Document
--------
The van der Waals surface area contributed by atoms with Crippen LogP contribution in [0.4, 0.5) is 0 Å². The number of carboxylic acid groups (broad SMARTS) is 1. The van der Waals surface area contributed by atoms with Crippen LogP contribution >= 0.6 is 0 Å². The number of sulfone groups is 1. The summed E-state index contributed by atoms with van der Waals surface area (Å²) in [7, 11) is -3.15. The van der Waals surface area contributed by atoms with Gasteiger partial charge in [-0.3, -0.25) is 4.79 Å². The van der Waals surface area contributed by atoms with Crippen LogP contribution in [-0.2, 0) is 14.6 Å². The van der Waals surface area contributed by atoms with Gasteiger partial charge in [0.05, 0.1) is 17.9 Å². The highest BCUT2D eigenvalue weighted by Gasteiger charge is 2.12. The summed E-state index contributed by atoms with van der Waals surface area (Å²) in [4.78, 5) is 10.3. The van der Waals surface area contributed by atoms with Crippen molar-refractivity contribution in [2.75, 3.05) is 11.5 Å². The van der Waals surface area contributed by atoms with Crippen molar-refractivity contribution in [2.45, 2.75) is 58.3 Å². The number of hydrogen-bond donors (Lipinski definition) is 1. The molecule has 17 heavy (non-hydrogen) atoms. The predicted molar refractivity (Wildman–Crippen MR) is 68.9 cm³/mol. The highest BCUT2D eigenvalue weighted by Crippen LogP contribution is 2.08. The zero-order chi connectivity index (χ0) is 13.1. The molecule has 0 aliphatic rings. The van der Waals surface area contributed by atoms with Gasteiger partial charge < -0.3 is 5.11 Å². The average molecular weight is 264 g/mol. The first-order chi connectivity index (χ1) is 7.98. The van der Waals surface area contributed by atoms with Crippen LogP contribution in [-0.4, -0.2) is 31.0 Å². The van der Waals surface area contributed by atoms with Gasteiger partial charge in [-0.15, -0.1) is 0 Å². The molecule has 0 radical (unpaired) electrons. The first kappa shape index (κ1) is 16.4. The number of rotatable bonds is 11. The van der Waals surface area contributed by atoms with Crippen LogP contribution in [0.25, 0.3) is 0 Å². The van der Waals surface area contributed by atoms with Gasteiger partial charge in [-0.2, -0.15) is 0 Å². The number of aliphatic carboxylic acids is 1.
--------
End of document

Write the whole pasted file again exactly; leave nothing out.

The van der Waals surface area contributed by atoms with Crippen LogP contribution in [0.4, 0.5) is 0 Å². The number of carboxylic acid groups (broad SMARTS) is 1. The van der Waals surface area contributed by atoms with Crippen LogP contribution >= 0.6 is 0 Å². The number of sulfone groups is 1. The summed E-state index contributed by atoms with van der Waals surface area (Å²) in [7, 11) is -3.15. The van der Waals surface area contributed by atoms with Gasteiger partial charge in [-0.3, -0.25) is 4.79 Å². The van der Waals surface area contributed by atoms with Crippen LogP contribution in [-0.2, 0) is 14.6 Å². The van der Waals surface area contributed by atoms with Gasteiger partial charge in [0.05, 0.1) is 17.9 Å². The highest BCUT2D eigenvalue weighted by Gasteiger charge is 2.12. The summed E-state index contributed by atoms with van der Waals surface area (Å²) in [4.78, 5) is 10.3. The van der Waals surface area contributed by atoms with Crippen molar-refractivity contribution in [2.75, 3.05) is 11.5 Å². The van der Waals surface area contributed by atoms with Crippen molar-refractivity contribution in [2.45, 2.75) is 58.3 Å². The number of hydrogen-bond donors (Lipinski definition) is 1. The molecule has 17 heavy (non-hydrogen) atoms. The predicted molar refractivity (Wildman–Crippen MR) is 68.9 cm³/mol. The highest BCUT2D eigenvalue weighted by Crippen LogP contribution is 2.08. The zero-order chi connectivity index (χ0) is 13.1. The molecule has 0 aliphatic rings. The van der Waals surface area contributed by atoms with Gasteiger partial charge < -0.3 is 5.11 Å². The average molecular weight is 264 g/mol. The first-order chi connectivity index (χ1) is 7.98. The van der Waals surface area contributed by atoms with Crippen LogP contribution in [-0.4, -0.2) is 31.0 Å². The van der Waals surface area contributed by atoms with Gasteiger partial charge in [-0.15, -0.1) is 0 Å². The molecule has 0 radical (unpaired) electrons. The first kappa shape index (κ1) is 16.4. The number of rotatable bonds is 11. The van der Waals surface area contributed by atoms with Crippen LogP contribution in [0.25, 0.3) is 0 Å². The van der Waals surface area contributed by atoms with Gasteiger partial charge in [-0.2, -0.15) is 0 Å². The number of aliphatic carboxylic acids is 1.